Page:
LONDON: Britain yesterday told companies trading with the European Union they would face a tangle of red tape, possible border delays and costlier credit card payments if the government fails to negotiate an exit deal before Britain leaves the bloc.
Brexit minister Dominic Raab said he remained confident the two sides would reach a deal, but set out in a series of 25 notes what could change without one. With little more than seven months to go until it leaves the EU on March 29, Britain has yet to reach an agreement with the bloc on the terms of its departure. Prime Minister Theresa May’s plan for a “business-friendly” deal has failed to impress negotiators in Brussels and has been heavily criticised at home.
“We have a duty, as a responsible government, to plan for every eventuality,” Raab said. “To do this, we need to have a sensible, responsible and realistic conversation about what a no-deal situation really means in practice.”
After more than 40 years in the EU, Britain is having to set
out its plans for every aspect of life. Around 80 technical notices are expected over the coming weeks, with the first 25 covering everything from the movement of organs, blood and sperm to nuclear regulation and
The guidelines make it clear that companies trading with Europe would face new customs and excise rules and require paperwork covering customs and safety declarations.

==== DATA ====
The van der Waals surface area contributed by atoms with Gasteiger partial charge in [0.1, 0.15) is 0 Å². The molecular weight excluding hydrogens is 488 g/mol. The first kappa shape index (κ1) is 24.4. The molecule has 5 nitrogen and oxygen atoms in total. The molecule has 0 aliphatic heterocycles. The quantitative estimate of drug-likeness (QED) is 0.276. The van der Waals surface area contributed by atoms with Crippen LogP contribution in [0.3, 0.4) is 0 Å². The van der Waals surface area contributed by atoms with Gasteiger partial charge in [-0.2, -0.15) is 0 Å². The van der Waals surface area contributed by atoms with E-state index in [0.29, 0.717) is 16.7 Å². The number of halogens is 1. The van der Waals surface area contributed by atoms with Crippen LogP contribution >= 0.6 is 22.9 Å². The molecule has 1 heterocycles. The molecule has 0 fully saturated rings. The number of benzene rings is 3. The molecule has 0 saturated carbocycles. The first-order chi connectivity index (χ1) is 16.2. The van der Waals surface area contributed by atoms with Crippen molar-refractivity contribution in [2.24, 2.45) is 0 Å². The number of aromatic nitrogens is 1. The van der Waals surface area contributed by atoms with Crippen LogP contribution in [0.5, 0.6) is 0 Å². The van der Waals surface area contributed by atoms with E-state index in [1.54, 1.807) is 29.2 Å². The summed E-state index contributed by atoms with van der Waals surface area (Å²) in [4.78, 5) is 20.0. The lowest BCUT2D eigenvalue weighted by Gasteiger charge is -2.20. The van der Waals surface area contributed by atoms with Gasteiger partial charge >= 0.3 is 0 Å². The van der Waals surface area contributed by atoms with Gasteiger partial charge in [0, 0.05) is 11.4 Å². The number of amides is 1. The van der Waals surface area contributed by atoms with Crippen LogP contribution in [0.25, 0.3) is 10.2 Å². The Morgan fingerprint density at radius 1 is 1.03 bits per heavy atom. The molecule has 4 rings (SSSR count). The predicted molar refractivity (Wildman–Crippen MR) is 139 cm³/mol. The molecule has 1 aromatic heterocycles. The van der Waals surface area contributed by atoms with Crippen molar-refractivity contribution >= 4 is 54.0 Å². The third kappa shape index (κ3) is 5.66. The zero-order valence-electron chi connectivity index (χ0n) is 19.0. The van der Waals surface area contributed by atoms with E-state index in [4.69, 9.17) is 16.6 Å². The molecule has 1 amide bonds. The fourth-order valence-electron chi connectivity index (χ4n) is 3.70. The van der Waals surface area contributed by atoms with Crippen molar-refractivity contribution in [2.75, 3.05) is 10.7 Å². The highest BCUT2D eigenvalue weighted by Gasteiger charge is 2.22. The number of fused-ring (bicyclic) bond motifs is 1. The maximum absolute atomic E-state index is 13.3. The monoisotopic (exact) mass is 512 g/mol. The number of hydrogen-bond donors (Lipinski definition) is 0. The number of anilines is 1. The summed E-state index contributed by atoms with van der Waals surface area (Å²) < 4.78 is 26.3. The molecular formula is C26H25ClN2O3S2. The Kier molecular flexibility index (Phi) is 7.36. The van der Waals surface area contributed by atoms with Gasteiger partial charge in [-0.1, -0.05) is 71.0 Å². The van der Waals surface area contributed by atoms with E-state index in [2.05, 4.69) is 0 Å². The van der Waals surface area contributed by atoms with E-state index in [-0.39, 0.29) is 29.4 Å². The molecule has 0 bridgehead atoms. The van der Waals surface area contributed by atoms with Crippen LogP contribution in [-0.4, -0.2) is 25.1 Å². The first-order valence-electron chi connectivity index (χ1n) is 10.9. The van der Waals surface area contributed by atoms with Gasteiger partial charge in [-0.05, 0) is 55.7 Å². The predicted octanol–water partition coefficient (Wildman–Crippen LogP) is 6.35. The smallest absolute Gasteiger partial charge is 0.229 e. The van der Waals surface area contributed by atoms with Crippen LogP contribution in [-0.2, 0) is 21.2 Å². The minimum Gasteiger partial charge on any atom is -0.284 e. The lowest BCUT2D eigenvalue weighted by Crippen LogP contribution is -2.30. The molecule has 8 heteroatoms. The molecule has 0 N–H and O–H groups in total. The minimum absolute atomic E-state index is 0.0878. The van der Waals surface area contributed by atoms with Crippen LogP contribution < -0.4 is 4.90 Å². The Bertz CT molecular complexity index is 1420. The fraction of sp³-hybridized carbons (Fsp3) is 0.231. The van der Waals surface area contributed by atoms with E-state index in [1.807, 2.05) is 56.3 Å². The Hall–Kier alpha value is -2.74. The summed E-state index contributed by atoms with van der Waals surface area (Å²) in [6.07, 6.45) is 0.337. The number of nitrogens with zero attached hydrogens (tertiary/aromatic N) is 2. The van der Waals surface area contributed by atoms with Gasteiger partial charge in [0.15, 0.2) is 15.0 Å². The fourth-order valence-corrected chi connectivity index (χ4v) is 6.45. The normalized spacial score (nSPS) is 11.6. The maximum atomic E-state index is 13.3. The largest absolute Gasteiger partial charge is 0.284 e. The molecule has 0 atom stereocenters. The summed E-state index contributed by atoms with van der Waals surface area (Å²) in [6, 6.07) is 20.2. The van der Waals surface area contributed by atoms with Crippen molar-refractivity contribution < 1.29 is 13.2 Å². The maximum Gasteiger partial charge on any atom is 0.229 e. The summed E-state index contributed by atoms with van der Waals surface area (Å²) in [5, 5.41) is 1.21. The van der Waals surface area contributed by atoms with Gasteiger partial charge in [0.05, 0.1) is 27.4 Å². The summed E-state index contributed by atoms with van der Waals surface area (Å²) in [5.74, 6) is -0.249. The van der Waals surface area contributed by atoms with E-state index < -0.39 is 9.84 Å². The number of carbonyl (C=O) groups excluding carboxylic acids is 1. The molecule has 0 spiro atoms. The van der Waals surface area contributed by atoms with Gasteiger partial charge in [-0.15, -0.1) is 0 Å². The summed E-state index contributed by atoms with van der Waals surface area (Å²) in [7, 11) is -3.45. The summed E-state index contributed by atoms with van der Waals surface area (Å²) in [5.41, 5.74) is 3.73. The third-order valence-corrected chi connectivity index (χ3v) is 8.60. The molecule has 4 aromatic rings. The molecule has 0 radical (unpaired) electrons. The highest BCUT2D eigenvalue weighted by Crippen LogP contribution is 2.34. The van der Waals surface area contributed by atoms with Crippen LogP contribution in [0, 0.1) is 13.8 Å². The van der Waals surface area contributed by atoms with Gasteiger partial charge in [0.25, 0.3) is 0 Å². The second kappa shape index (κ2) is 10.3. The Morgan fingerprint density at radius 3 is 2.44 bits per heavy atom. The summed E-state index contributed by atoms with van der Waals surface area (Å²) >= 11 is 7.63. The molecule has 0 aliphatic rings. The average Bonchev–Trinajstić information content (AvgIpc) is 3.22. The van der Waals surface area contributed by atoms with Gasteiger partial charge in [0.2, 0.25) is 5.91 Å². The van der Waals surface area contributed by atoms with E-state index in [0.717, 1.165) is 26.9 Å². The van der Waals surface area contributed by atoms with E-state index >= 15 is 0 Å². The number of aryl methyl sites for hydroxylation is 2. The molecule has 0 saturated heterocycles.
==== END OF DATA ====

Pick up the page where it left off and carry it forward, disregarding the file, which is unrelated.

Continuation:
If Britain left without a deal “the free circulation of goods between the UK and EU would cease,” the guidance said.
Chris Goodfellow, who runs logistics group Lockerfreight,
said his clients were asking if they needed more staff to handle customs. “My head is spinning and my clients are panicking,” he said. “My phone has not stopped.”
“The companies that only deal with Europe don’t realise how much more work is involved.”
Supporters of Brexit say there may be some short-term pain for the British economy
but it will prosper in the long-term when cut free from the EU’s rules and regulations.
A European Commission spokesman said it was clear that the withdrawal of the UK was going to lead to disruption “with a deal or without a deal. And that’s why everybody, in particular economic operators, needs to be prepared.”
The government asked drugmakers to stockpile medicines for six weeks above normal operations – a target the industry said would be challenging – and called for medicines with short shelf-lives to be flown in to the country.
On financial services the government said Britons will have to pay more to make card payments in the EU and businesses on the continent could be cut off from investment banks in London if there is a no-deal Brexit.
Finance minister Philip Hammond, in a letter to a Conservative legislator, said the potential hit to the economy from a no-deal Brexit could result in “large fiscal consequences” for Britain.
One of the main outstanding issues is the Irish border, which the no-deal papers failed to address, simply repeatedly saying the government would “take full account of the unique circumstances of Northern Ireland” in its no-deal planning.